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Magnetic resonance imaging (MRI) is a method that has evolved continuously during the past 20 years, yielding MR systems with stronger static magnetic fields, faster and stronger gradient magnetic fields, and more powerful radiofrequency transmission coils. It is increasingly being used and requested as several new indications have been established during the last few years—for example, cardiovascular MRI.
To evaluate the contraindications to MRI is equivalent to understanding the safety issues surrounding the use MRI.
MRI is often described as a “safe” modality due to the fact that, unlike x ray based systems, ionising radiation is not involved. However, there are hazards intrinsic to the MR environment that must be acknowledged and excluded. Most reported cases of MR related injuries and the few fatalities that have occurred have apparently been the result of failure to follow safety guidelines or have resulted from the use of inappropriate or outdated information related to the safety aspects of biomedical implants and devices. Therefore, for information on specific guidelines and devices, detailed sources of safety information—for example, dedicated websites (box 1)—are recommended.1 2 w1 w2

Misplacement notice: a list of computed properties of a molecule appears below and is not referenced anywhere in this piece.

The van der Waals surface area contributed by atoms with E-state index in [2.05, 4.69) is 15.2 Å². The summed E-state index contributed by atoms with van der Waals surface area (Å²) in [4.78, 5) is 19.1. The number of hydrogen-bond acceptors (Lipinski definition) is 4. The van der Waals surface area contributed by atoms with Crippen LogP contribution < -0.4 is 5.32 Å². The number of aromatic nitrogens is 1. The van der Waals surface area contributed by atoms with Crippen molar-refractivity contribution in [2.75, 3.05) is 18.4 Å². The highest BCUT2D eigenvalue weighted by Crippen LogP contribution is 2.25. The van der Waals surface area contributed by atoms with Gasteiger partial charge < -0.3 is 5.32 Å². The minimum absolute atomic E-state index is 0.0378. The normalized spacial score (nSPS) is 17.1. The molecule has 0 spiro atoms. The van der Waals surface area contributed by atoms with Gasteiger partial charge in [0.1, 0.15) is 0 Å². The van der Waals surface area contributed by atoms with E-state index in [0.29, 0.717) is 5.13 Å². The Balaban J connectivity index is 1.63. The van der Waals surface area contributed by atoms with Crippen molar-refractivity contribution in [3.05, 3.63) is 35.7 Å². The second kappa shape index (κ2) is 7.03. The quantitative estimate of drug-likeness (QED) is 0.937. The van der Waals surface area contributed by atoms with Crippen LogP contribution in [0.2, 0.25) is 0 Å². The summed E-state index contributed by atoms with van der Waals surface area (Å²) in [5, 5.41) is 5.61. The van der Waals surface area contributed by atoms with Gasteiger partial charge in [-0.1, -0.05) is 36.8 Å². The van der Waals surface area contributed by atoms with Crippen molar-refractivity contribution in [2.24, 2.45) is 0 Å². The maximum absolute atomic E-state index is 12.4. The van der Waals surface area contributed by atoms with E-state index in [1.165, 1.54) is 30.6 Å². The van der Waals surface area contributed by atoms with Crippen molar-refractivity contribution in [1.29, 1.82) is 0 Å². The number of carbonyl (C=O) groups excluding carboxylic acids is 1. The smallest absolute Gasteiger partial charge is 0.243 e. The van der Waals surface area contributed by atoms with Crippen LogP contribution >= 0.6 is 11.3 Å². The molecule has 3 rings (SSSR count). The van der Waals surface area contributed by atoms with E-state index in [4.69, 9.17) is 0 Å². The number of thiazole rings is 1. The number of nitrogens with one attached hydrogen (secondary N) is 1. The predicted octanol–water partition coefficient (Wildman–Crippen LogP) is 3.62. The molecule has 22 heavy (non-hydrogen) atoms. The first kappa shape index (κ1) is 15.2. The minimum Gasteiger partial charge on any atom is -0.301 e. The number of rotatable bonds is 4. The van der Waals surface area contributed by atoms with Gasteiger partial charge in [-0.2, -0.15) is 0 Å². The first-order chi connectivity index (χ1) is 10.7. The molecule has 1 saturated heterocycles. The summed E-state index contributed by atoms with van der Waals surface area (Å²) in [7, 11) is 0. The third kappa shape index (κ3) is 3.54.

Risks associated with MRI may be attributed to one or to a combination of the three main mechanisms of the system:
Strong static magnetic fields—As a result of ferromagnetic interactions, an object or device may be moved, rotated, dislodged, or accelerated toward the magnet. The “projectile effect” means that, depending on the type of magnet and the intensity of the generated field, to varying extent, objects are attracted to the centre of the magnet (for example, helium or oxygen cylinders, ventilators, wheelchair, etc), possibly causing severe injuries and damage. Furthermore, articles such as metallic splinters, vascular clips, and cochlear implants may be dislodged. The strong magnetic field may also affect device function, as most, but importantly not …
Competing interests: In compliance with EBAC/EACCME guidelines, all authors participating in Education in Heart have disclosed potential conflicts of interest that might cause a bias in the article. The author has no competing interests.
▸ Additional references are published online only at http://heart.bmj.com/content/vol94/issue7